It’s important to remember that the social enterprise isn’t necessarily about ‘you’ – if you are setting up to support a cause, then make that your priority.

In reality, the legal side of things are complicated, and expensive. In your early days, surely it’s best to focus on trying to make your idea a success, rather than worrying about a myriad of possibilities.

The Legal Side Of Being A Social Enterprise

Speaking of legalities, if you’re serious about setting up a social enterprise, you have two main routes as far as I can tell.

The Early Days:

When you’re just setting up to see if your idea works, you probably don’t want to spend a lot of time filling out legal documents, and you might not be making very much profit yet. The simplest approach in this case, is to be an unincorporated association. Don’t worry if you don’t know what this means, you probably fulfil most of the criteria already without even realizing.

http://www.jamesborrell.com/wp-content/uploads/2014/05/South_Africa_UmPhafa008.jpgIn practice this means:

You personally are responsible for your organisation.

Profit is taxed as the income of the individual.

On the plus side this doesn’t involve registration or filing of documents.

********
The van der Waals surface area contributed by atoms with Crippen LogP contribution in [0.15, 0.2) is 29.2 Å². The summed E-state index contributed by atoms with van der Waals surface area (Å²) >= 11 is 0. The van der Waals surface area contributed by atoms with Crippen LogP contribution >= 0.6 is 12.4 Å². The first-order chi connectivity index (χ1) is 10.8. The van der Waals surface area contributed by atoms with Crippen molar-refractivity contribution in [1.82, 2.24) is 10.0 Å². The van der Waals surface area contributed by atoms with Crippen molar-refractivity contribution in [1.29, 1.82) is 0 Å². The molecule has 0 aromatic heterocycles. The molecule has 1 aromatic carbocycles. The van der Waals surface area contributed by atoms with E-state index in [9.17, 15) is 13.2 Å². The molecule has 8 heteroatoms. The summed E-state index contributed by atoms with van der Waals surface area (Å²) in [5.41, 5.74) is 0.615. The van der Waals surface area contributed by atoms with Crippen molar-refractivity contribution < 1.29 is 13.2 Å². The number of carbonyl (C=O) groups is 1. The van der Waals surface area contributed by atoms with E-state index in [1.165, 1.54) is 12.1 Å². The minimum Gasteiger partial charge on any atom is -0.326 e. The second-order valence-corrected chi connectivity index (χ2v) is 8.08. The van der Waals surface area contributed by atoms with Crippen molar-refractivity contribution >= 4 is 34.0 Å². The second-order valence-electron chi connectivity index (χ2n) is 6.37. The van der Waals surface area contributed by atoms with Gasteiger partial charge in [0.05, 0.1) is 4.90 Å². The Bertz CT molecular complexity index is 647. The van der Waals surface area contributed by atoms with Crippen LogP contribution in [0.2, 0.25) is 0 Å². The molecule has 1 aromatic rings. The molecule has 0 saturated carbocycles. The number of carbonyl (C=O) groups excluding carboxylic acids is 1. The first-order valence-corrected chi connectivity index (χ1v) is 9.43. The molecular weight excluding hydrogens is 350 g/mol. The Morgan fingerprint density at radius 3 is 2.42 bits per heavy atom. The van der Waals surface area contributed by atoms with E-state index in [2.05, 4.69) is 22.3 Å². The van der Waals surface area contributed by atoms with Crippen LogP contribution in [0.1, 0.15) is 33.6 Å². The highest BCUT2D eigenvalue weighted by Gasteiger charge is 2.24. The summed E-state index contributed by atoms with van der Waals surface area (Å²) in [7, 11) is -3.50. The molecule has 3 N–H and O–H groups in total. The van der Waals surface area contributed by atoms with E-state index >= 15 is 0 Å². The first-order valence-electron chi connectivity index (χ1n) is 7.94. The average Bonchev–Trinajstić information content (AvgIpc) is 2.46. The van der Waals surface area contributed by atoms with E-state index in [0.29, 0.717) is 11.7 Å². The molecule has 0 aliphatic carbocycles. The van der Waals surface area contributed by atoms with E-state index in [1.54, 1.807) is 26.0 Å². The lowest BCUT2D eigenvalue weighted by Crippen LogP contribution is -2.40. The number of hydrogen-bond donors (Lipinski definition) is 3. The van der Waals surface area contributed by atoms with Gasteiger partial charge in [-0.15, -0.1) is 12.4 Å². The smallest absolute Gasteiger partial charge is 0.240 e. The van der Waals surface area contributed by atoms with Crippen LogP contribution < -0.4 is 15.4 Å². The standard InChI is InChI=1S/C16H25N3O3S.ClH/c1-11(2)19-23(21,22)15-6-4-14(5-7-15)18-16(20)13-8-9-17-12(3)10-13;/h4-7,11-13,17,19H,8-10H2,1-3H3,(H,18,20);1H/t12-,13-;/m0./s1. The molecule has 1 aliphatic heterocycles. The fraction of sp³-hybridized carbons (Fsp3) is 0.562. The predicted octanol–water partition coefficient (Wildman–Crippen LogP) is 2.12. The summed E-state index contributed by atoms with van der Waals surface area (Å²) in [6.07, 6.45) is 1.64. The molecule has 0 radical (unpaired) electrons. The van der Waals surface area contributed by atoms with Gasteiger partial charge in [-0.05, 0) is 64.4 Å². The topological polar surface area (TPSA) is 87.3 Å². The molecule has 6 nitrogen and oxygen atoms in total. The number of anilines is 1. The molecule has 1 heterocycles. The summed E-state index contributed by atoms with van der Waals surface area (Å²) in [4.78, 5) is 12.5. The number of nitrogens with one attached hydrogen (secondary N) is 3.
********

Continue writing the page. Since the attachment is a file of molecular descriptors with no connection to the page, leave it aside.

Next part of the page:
If You Keep Growing:

If you keep growing, then there seems to be a lot more steps you can take. I don’t know from experience, because Discover Conservation hasn’t made it that far yet. And I would add, that it’s not something I’ll worry about until we’re much more established.

Becoming incorporated gives you a legal framework, and separates you from your organisation.

A good option is a community interest company (more info)

Or even getting charitable status.

…but don’t get ahead of yourself. It’s worth seeing if your idea works first!

RESOURCE: Socialenterprise.org has a great document explaining all of this.

Useful Examples of Environmental Social Enterprises

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Blue Ventures

A science-led social enterprise that works with coastal communities to develop transformative approaches for nurturing and sustaining locally led marine conservation.